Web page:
I mean this rotation made me so happy that I caught myself just singing both in my car and while walking to the hospital every morning before 6am....I just noticed that throughout this rotation I just kept smiling to myself like an idiot, and singing to myself, and just praying and thanking God for every single day. I am so glad my other rotation was cancelled and God put me here instead - I could definitely see His Will in this. 

I saw a lot of faith in the parents' of the little NICU babies that were fighting for their lives. I saw pictures of the Guardian Angel, of the Virgin of Guadalupe, and even a picture of Jesus of Divine Mercy with the "Jesus I trust in You" emblem (which I thought was awesome...since I am very close to this imagine because St. Faustina, who it was revealed to, is from my home country of Poland and I read her famous diary, which changed me and my life in a lot of ways.) And when I saw those pictures neatly taped to the little preemies' incubators, it reminded me to pray for them also, and so I did. I guess I was there also for reasons other than just simply to be a pharmacy student :-)

And some of the others things that made me happy:
1) the views from the 7th floor medical library
a) on a nice day

b) on a snowy day

And this little nook I found in the library of the hospital, away from everyone, and with a gorgeous view (pictured above). Perfect for my little nerdy, introverted self :-) Perfect to hide from the world and READ medical literature blogs.

The things that made me feel really sad on this rotation:
What depressed me is seeing a baby born very prematurely and struggle and fight for his life...because the mother had a history of drug abuse DURING pregnancy and tested positive for 4 different illicit substances even DURING her delivery. Come on now. You almost killed your baby for very selfish and foolish reasons.

Seeing a baby being re-intubated for the 2nd or 3rd time because they were just not willing to breathe on their own.

Seeing a special nurse place a huge IV needle into this little 25 week old baby's teeny tiny fragile leg (its leg was literally the size of my index finger).

And reading chart after chart after chart and seeing how many women had histories of MULTIPLE abortions. It almost seemed like I saw EAB ("elective abortion") on almost everyone's file. It was unbelievable and dreadful to me to scroll through those patient histories. And I almost started to wonder if these babies that are being born either prematurely or with complications, whether that has anything to do with these women's "choices" to undergo these elective abortion procedures, which are known to be very hard on the woman's body and can often make one infertile or unable to carry another baby to full term. It saddened me deeply to see young women make choices such as doing drugs and killing the babies in their womb, electively, selfishly, for convenience.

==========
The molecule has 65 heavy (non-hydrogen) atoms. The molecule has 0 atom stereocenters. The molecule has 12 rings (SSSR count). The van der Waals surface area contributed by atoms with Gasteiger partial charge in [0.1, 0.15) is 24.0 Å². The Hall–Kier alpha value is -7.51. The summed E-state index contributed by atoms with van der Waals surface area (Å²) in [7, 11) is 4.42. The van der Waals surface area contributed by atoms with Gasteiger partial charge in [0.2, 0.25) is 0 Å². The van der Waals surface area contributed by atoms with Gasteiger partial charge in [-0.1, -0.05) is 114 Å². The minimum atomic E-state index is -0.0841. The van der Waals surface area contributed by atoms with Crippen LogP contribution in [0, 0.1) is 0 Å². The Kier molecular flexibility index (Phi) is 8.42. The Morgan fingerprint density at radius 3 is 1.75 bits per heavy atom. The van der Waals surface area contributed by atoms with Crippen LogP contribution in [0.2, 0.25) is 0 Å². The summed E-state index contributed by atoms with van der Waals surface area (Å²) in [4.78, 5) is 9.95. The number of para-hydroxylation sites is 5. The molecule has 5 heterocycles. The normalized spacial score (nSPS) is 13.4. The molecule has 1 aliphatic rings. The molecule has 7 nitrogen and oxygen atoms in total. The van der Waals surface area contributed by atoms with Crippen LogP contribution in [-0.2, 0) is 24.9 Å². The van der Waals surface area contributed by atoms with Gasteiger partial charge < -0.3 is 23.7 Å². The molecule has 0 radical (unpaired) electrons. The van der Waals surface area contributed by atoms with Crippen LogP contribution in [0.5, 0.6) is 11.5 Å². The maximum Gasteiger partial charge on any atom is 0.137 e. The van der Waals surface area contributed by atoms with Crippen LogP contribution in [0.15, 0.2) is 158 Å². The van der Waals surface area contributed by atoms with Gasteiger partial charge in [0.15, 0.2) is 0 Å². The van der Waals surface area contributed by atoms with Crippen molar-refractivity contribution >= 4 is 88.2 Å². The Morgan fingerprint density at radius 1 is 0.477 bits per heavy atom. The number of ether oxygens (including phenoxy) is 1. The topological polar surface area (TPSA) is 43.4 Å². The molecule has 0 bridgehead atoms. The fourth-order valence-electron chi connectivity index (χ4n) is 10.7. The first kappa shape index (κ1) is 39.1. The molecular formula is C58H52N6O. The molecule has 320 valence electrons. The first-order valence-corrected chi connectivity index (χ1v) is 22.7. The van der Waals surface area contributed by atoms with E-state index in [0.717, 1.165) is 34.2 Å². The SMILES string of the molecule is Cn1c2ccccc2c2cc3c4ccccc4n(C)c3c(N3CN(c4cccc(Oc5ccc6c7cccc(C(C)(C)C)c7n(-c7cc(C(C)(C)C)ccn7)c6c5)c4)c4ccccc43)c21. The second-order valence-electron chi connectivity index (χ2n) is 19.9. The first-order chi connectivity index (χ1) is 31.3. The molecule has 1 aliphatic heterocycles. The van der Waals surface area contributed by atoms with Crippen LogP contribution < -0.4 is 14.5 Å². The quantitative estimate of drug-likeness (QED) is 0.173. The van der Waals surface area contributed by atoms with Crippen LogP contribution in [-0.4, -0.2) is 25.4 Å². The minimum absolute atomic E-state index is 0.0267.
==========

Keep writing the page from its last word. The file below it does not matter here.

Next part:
And some of the projects I worked on...
I had to do a patient case presentation, a drug information paper, and a journal club.

The powerpoint I made for my Patient Case Presentation, which was on pediatric meningitis.

AND FINALLY, I took some pictures on my iPad in the conference room (I had a lot of project time to myself, haha) and I noticed just how tired I looked by the end of it all, haha. (But I would not have traded this rotation for another one, it was really really great).




And that is all.
Overall, I absolutely loved my NICU/Peds rotation and I know and I know and I know that GOD put me there for a reason!



  1. This is wonderful. I know it was a long rotation for you, but I am glad it was such a good experience. We just had our new neighbor over for dinner last night. She is a pharmacist with a transplant team and it was really interesting hearing about her job. Keep up the good work.

  2. This mom of a 29.5 weeker thanks you for your work in the NICU. Daniel spent two months there and we've also had stays in the PICU and peds ward a few times with RSV. Before I had Daniel, I didn't know of practices like caffeine being given to promote lung development or surfactant to get the lungs open after birth.

    1. You're right...I didn't know about things like caffeine and surfactant much either, until I got to the NICU. We had babies in the NICU that were going to be there for 4+ months...I couldn't even begin to imagine what the parents were going was good that I had this experience, because, who knows, perhaps God will bless me with a personal experience like this with my own baby someday.

    2. It's definitely not a place that most people are called to serve, which makes those who choose to do so into some really special people.

  3. Beautiful! Thank you for sharing! May God continue to bless you

  4. What a beautiful reflection. I love hearing your stories.